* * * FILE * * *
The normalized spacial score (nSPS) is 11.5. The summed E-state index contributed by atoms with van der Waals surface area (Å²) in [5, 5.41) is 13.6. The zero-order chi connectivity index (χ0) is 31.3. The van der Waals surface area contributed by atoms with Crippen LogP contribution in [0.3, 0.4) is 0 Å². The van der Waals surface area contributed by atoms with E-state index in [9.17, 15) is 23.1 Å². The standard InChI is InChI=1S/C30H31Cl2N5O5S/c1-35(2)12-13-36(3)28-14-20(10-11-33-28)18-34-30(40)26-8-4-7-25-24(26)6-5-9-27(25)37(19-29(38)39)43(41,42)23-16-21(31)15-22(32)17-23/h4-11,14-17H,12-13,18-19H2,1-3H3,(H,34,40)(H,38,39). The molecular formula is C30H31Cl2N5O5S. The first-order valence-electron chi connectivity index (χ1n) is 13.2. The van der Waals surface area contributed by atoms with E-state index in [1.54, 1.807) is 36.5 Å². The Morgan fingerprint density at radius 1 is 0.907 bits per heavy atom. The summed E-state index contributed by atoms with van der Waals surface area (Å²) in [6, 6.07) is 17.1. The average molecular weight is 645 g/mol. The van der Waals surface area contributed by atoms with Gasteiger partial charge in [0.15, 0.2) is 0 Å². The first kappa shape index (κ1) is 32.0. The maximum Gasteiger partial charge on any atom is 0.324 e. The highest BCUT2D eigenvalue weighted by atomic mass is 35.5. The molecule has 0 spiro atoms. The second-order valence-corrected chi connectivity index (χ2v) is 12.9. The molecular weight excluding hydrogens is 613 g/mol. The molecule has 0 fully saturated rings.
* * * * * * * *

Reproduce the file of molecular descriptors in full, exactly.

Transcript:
The normalized spacial score (nSPS) is 11.5. The summed E-state index contributed by atoms with van der Waals surface area (Å²) in [5, 5.41) is 13.6. The zero-order chi connectivity index (χ0) is 31.3. The van der Waals surface area contributed by atoms with Crippen LogP contribution in [0.3, 0.4) is 0 Å². The van der Waals surface area contributed by atoms with E-state index in [9.17, 15) is 23.1 Å². The standard InChI is InChI=1S/C30H31Cl2N5O5S/c1-35(2)12-13-36(3)28-14-20(10-11-33-28)18-34-30(40)26-8-4-7-25-24(26)6-5-9-27(25)37(19-29(38)39)43(41,42)23-16-21(31)15-22(32)17-23/h4-11,14-17H,12-13,18-19H2,1-3H3,(H,34,40)(H,38,39). The molecular formula is C30H31Cl2N5O5S. The first-order valence-electron chi connectivity index (χ1n) is 13.2. The van der Waals surface area contributed by atoms with E-state index in [1.54, 1.807) is 36.5 Å². The Morgan fingerprint density at radius 1 is 0.907 bits per heavy atom. The summed E-state index contributed by atoms with van der Waals surface area (Å²) in [6, 6.07) is 17.1. The average molecular weight is 645 g/mol. The van der Waals surface area contributed by atoms with Gasteiger partial charge in [0.15, 0.2) is 0 Å². The first kappa shape index (κ1) is 32.0. The maximum Gasteiger partial charge on any atom is 0.324 e. The highest BCUT2D eigenvalue weighted by atomic mass is 35.5. The molecule has 0 spiro atoms. The second-order valence-corrected chi connectivity index (χ2v) is 12.9. The molecular weight excluding hydrogens is 613 g/mol. The molecule has 0 fully saturated rings.